As climate change encroaches and human relations across the globe continue to be (and this is a huge understatement) increasingly strained, there’s something consistently invigorating about wildlife photography; those brief glimpses we get into the social interactions of beasts beyond our understanding. This year, there were many worthy finalists for the Wildlife Photographer of the Year LUMIX People’s Choice award, which is hosted by London’s Natural History Museum. Included among them was a stunning snapshot of two jaguars tussling over a slain anaconda and a heavenly portrait of a cluster of arctic reindeer reclining in the snow. However, the winning entry, which was voted for by approximately 28,000 people, is considerably scrappier: taken by photographer Sam Rowley, the image features two tiny mice literally fighting over a scrap of food in London’s Underground.
Rowley, who was fascinated by the goings-on of the countless mice who scuttle through the United Kingdom’s subterranean train network, spent a week wandering the tunnels trying to achieve the shot he desired. In order to capture Station Squabble, the title of the winning photograph, the photographer would lie on his stomach with his camera in one of Central London’s tube stations, a practice which would make any reasonable New Yorker gag. But the pursuit of the little creatures turned out to be worth it.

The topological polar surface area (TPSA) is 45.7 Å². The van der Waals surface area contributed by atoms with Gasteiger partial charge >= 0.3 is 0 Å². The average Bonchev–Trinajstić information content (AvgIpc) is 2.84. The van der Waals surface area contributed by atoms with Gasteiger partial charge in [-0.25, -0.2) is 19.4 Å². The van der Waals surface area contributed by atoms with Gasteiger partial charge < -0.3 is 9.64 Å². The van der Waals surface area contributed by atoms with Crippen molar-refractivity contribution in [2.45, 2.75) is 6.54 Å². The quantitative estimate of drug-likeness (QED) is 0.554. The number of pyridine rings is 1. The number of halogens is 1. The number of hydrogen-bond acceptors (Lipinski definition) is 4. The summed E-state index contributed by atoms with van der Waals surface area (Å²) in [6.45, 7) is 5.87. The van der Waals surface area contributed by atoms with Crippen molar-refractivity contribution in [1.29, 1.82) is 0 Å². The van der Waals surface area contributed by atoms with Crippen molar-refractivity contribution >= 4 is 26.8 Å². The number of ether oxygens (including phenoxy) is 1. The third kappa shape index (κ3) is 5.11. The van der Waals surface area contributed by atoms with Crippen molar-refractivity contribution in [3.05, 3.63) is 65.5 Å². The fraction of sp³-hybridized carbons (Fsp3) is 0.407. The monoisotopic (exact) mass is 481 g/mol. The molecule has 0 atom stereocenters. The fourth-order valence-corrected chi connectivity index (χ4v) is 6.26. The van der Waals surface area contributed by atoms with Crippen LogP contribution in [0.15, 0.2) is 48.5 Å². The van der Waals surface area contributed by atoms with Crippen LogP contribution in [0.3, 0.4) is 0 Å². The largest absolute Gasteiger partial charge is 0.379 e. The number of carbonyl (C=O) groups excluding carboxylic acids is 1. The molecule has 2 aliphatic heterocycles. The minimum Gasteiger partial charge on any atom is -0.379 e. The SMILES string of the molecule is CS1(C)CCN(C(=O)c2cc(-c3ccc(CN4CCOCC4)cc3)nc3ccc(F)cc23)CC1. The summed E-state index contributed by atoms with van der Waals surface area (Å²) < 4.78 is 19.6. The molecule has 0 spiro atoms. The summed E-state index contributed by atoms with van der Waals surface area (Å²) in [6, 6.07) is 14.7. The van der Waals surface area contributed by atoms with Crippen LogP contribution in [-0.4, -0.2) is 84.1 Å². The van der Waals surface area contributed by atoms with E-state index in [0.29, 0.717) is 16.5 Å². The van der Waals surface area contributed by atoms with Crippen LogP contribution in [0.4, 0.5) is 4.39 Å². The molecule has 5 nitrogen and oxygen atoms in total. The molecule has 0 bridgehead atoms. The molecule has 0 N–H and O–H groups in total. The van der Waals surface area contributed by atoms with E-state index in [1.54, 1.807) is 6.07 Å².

“These tube mice, for example, are born and spend their whole lives without ever even seeing the Sun or feeling a blade of grass,” Rowley told the BBC, where he is also currently working as a researcher for the natural history filmmaking team. “On one level, it’s a desperate situation—running along gloomy passages for a few months, maybe a year or two, and then dying. And because there are so many mice and so few resources, they have to fight over something as irrelevant as a crumb.”
The composition of Rowley’s shot is fantastic. Not only are the agitated mice beautifully floodlit by train station fluorescents, they’re also framed elegantly by the maw of the subway tunnel and by the intimidating presence of a nearby bench. Plus, the behavior of the mice so instantly comes across as human that a capitalist analogy becomes more or less compulsory: in a world where resources are restricted, fighting over the scraps among ourselves is inevitable.